Taking a rest
Planting grasses returns nutrients to soil
William Kimball is no newcomer to farming, but he is a relative newcomer to the federal Conservation Reserve Program.
Kimball is in his 40th year of farming in Leavenworth County, but has participated in the conservation program only for five years.
So it was a pleasant surprise when he and his wife, Loretta, were named recipients of this year's soil conservation award by the Leavenworth County Conservation District.
"I wasn't even thinking about it when they called to tell me we'd won," said Kimball, who farms 160 acres on 147th Street, about 3/4 of a mile north of County Road 8. "It's a little bit of a surprise."
Kimball said he had planted about 100 acres of the farm in native grasses. Before enrolling in the conservation program, the land would have either been planted with wheat, corn or soybeans.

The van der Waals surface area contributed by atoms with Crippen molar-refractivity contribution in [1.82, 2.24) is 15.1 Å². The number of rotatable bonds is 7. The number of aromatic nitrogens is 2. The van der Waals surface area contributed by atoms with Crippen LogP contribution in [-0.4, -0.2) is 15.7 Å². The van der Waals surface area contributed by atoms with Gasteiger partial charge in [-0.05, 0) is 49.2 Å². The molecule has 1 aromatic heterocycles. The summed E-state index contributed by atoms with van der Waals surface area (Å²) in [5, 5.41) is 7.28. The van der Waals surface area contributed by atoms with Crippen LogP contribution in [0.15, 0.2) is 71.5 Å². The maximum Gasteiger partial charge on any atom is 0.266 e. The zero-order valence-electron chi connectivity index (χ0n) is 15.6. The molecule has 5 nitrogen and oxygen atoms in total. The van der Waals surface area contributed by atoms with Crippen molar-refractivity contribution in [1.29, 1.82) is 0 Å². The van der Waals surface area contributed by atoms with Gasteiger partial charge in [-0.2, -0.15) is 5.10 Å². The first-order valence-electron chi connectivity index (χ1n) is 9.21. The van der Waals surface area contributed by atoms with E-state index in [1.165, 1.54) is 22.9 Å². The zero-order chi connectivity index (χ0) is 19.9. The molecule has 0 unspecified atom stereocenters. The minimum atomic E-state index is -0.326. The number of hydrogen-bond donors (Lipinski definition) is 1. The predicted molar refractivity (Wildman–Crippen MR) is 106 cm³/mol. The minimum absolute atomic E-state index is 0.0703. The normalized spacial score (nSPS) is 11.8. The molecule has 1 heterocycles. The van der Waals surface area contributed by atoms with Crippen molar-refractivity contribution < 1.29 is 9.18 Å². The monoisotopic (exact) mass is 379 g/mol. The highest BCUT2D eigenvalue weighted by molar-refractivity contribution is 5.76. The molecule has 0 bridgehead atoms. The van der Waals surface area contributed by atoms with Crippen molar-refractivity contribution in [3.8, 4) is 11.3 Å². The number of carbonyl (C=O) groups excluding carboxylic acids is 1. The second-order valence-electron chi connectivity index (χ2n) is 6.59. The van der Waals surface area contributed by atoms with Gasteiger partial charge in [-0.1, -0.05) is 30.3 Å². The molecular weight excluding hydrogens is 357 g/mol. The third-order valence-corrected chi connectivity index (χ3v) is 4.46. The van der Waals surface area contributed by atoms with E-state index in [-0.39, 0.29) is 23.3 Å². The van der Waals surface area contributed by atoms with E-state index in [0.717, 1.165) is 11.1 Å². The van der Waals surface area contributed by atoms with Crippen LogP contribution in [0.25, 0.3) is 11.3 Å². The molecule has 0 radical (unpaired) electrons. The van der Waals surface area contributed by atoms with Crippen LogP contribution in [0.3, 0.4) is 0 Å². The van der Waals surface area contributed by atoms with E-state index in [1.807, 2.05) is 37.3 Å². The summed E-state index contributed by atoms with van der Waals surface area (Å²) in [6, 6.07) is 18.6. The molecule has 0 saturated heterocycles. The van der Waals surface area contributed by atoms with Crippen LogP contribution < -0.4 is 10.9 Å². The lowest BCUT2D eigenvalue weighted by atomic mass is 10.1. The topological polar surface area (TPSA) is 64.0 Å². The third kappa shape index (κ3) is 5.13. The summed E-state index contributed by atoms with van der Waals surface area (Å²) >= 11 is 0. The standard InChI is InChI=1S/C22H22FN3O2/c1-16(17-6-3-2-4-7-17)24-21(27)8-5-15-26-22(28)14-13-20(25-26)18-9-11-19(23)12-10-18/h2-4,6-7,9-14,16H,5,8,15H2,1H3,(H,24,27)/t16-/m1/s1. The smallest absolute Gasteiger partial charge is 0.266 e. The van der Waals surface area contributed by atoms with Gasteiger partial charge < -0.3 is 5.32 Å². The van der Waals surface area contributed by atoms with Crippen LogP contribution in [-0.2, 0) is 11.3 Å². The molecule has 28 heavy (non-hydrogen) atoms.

"It's allowing the ground to get a good rest," he said. "It keeps it from eroding and builds the soil up with good nutrients."
Kimball said he began farming in 1966. He has two farms in Leavenworth County: the one on 147th Street and another in Stranger Township on 187th Street. The 147th Street farm has been in his wife's family since the Civil War days. It is known, he said, as "the Zoll Farm."
"They came in here from Kentucky during the Civil War and homesteaded," he explained. The farm's been in the family ever since.
The Kimballs' neighbors on 147th Street are Loretta's sister and her husband, Frances and Jack Kraft.
"Between the Krafts and us, we're about the only ones in the family still farming," he said.
Asked what he remembers most from his years of farming, Kimball doesn't hesitate.
"1993," he said. It was in the summer of 1993 that rains inundated the Midwest, causing widespread flooding in both the Missouri and Mississippi River basins. Many refer to the events that summer as the "Flood of 1993" or the "Great Flood."
He added quickly that he also remembered the flooding that occurred in the area in 1951.